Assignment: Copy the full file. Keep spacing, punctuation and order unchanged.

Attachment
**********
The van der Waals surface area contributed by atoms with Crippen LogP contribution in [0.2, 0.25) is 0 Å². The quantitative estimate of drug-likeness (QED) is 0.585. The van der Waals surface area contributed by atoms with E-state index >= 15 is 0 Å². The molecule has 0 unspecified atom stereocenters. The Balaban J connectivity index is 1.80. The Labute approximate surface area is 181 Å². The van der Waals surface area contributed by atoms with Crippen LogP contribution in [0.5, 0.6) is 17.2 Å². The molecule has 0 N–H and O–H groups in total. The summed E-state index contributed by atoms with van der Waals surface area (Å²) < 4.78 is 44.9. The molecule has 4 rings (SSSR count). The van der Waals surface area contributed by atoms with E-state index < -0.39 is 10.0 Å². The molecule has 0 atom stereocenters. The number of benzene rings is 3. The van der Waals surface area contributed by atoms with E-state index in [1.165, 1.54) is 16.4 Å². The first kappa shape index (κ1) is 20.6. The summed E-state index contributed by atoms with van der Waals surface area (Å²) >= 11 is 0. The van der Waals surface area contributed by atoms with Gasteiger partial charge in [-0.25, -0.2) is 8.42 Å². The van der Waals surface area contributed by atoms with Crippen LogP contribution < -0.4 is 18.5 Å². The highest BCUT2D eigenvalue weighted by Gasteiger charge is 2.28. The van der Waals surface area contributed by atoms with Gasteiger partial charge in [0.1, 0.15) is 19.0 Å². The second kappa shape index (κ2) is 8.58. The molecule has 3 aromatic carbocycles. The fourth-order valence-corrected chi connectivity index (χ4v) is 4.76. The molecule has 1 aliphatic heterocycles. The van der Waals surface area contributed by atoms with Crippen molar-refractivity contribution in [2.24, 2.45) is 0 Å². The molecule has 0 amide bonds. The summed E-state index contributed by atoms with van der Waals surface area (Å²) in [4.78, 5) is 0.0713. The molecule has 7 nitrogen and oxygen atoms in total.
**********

The van der Waals surface area contributed by atoms with Crippen LogP contribution in [0.2, 0.25) is 0 Å². The quantitative estimate of drug-likeness (QED) is 0.585. The van der Waals surface area contributed by atoms with E-state index >= 15 is 0 Å². The molecule has 0 unspecified atom stereocenters. The Balaban J connectivity index is 1.80. The Labute approximate surface area is 181 Å². The van der Waals surface area contributed by atoms with Crippen LogP contribution in [0.5, 0.6) is 17.2 Å². The molecule has 0 N–H and O–H groups in total. The summed E-state index contributed by atoms with van der Waals surface area (Å²) < 4.78 is 44.9. The molecule has 4 rings (SSSR count). The van der Waals surface area contributed by atoms with E-state index < -0.39 is 10.0 Å². The molecule has 0 atom stereocenters. The number of benzene rings is 3. The van der Waals surface area contributed by atoms with E-state index in [1.165, 1.54) is 16.4 Å². The first kappa shape index (κ1) is 20.6. The summed E-state index contributed by atoms with van der Waals surface area (Å²) >= 11 is 0. The van der Waals surface area contributed by atoms with Gasteiger partial charge in [-0.25, -0.2) is 8.42 Å². The van der Waals surface area contributed by atoms with Crippen LogP contribution < -0.4 is 18.5 Å². The highest BCUT2D eigenvalue weighted by Gasteiger charge is 2.28. The van der Waals surface area contributed by atoms with Gasteiger partial charge in [0.1, 0.15) is 19.0 Å². The second kappa shape index (κ2) is 8.58. The molecule has 3 aromatic carbocycles. The fourth-order valence-corrected chi connectivity index (χ4v) is 4.76. The molecule has 1 aliphatic heterocycles. The van der Waals surface area contributed by atoms with Crippen molar-refractivity contribution in [2.24, 2.45) is 0 Å². The molecule has 0 amide bonds. The summed E-state index contributed by atoms with van der Waals surface area (Å²) in [4.78, 5) is 0.0713. The molecule has 7 nitrogen and oxygen atoms in total.